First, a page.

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59th Army Group Royal Artillery
Active 1944–1946
Country Flag of the United Kingdom.svg United Kingdom
Branch Flag of the British Army British Army
Role Artillery headquarters
Engagements North West Europe (World War II)
Brigadier William Pike

59th Army Group Royal Artillery was an artillery formation of the British Army in World War II. Having operated in the North West Europe theatre in late 1944, it was switched to India to command artillery units preparing for the liberation of South-East Asia.


The British War Office realised even before D-Day that the army's manpower situation was so bad that some formations in 21st Army Group would have to be disbanded sooner or later. At the end of August 1944 the junior infantry division, 59th (Staffordshire), was selected to be broken up to provide reinforcements for other formations.[1][2] However, the Headquarters, Royal Artillery, (HQRA) and the field artillery regiments of the division were converted into an Army Group Royal Artillery (AGRA) attached directly to Second Army under the designation 59 AGRA with the following composition:[3][4][5]

Units were regularly attached to and detached from AGRAs, so their order of battle was very fluid. For example, in the second half of October, 59 AGRA was operating with the following units under its command:[5]

However in early November, 61 and 110 Field Regiments returned in place of 84 and 121 Medium Regiments.

North West EuropeEdit

On 8 September 1944, 59 AGRA set up its HQ at Chateau St Lubin at Louviers. Brigadier E.T. Boylan, previously Commander, Royal Artillery, (CRA) of 59 Division, left for another division and was replaced as CAGRA by Brig Harold Thicknesse from XII Corps staff, who had won a DSO with 126th (Highland) Field Regiment in the North African Campaign.[5][7]

In early October, 59 AGRA moved up to 'The Island', near Nijmegen, supporting the US 101st Airborne Division. Then, on 15 October, while 59 AGRA was in action in the Hoogboom area with its units under command of 2nd and 3rd Canadian Divisions, Brig Thicknesse and his Brigade-Major, Captain D.P. Whitehorn, disappeared and were posted missing.[5] Thicknesse was later buried in Dordrecht General Cemetery, with his date of death given as 23 October.[8] Lieutenant-Colonel Stirling and Major Simson of 121 Medium Regiment took over as acting CAGRA and BM respectively, until 21 October, when Brig K.A. Matthews arrived from 50th (Northumbrian) Division to take over command.[5]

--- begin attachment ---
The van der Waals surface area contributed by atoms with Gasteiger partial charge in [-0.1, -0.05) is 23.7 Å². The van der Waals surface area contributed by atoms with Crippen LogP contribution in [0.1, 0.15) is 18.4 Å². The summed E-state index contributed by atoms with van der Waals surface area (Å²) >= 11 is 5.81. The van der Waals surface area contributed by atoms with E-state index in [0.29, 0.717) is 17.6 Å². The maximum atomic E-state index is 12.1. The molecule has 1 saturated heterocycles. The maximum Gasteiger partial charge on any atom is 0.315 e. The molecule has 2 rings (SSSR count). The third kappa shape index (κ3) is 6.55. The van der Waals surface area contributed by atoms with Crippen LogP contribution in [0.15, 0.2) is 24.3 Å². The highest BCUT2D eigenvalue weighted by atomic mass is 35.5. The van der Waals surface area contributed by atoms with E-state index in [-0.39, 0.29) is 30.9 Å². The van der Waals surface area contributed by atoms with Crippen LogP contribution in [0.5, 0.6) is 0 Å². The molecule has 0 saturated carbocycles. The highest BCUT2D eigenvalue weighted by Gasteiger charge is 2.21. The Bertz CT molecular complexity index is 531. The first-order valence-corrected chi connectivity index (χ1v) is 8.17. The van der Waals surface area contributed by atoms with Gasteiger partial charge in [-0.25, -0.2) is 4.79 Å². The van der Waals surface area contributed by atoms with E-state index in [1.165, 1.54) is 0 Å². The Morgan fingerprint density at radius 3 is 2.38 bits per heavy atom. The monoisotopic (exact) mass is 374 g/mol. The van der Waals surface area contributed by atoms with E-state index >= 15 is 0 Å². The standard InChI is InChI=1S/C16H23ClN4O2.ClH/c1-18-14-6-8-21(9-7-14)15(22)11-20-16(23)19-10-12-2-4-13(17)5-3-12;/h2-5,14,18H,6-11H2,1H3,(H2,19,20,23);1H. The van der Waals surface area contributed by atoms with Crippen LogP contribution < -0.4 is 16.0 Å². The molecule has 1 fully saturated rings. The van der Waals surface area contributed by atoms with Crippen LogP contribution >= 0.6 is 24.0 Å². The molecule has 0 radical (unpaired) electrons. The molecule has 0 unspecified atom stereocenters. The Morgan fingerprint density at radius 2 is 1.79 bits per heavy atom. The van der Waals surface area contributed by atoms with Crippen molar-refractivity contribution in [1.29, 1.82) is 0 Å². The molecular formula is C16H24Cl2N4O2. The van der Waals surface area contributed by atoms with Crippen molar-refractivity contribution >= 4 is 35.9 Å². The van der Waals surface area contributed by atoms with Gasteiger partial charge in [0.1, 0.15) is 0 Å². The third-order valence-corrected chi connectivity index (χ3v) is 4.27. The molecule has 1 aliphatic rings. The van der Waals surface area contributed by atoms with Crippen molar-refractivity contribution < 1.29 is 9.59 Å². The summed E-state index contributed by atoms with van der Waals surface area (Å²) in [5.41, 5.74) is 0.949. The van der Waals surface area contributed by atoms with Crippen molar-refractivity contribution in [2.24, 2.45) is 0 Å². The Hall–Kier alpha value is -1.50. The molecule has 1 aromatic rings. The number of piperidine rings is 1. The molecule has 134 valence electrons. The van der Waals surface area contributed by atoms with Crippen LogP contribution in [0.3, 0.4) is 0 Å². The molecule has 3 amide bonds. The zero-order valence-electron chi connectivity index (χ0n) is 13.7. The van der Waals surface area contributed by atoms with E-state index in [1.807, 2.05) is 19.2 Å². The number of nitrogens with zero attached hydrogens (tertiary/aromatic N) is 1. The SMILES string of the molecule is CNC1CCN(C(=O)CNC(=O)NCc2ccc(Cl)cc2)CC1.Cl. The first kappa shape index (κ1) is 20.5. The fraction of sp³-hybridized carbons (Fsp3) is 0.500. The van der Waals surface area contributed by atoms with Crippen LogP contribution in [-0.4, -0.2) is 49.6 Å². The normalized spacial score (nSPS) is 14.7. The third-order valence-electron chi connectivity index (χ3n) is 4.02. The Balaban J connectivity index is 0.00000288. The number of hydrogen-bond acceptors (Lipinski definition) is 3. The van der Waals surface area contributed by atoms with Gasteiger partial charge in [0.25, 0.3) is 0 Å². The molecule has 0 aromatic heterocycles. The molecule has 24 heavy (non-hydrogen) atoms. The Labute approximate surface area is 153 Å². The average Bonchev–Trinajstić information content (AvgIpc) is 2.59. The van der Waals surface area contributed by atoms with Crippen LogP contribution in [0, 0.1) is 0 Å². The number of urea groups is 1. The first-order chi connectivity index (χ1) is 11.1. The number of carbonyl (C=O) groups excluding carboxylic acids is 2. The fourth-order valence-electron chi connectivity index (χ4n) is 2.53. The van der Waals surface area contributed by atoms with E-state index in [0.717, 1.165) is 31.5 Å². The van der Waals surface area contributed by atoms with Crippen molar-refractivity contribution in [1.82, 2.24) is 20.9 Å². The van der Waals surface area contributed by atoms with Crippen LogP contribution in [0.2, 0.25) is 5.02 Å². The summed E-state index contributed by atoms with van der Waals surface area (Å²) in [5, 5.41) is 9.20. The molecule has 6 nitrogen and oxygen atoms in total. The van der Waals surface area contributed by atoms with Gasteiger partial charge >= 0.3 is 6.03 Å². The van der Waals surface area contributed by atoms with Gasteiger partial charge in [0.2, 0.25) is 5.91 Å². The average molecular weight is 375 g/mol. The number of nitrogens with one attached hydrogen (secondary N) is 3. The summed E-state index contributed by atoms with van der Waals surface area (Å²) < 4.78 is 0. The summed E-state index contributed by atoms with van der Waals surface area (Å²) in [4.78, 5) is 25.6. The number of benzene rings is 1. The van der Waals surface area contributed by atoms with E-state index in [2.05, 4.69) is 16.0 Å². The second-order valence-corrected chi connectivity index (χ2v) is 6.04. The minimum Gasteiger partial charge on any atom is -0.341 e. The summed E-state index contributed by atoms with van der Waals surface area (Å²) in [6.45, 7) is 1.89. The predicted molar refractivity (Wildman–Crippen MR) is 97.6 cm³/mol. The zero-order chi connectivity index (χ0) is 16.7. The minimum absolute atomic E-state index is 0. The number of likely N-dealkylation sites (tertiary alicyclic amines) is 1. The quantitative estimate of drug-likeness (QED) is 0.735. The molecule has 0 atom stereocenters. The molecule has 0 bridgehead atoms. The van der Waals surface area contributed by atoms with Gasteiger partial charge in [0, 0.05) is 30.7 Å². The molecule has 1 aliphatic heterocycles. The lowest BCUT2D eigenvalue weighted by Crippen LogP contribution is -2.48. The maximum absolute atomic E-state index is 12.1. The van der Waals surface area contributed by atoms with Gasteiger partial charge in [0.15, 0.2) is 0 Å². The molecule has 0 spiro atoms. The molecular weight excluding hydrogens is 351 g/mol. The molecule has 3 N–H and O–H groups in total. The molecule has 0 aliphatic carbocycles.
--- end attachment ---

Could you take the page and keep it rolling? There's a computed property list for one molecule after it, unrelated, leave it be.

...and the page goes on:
On 20 October, 59 AGRA was supporting 4th Canadian Armoured Division and 2nd Canadian Division, but able to support 49th (West Riding) Division if its guns were not otherwise engaged. For most of November, with only 61 and 110 Field Regiments under command, 59 AGRA was not given any targets until 28–29 November when it fired in support of 15th (Scottish) Division's operation to clear Blerick (Operation Guildford).[5][9]

Then on 30 November the commander of XII Corps, Lt-Gen Neil Ritchie, visited HQ 59 AGRA with the news that due to the acute shortage of infantry replacements, the formation was soon to be disbanded. 59 AGRA's guns continued to fire in support of Operation Guildford, then on 4 December the formation moved to the Svegehem area, where it exchanged 61 Field Regiment for 150th (South Nottinghamshire Hussars Yeomanry) Field Regiment at Dunkirk.[5]

Disbandment began in December, with the first drafts of gunners transferring to the infantry in the UK. 110, 116 and 150 Field Regiments were placed in suspended animation from January 1945,[10][11][12] while 61 Field Regiment was converted into a Super Heavy Regiment,[13] and the Signal Section transferred to the Super Heavy Group.[5] However, on 30 December news arrived that 59 AGRA's HQ was not being disbanded, and instead it was sent back to the UK.[5]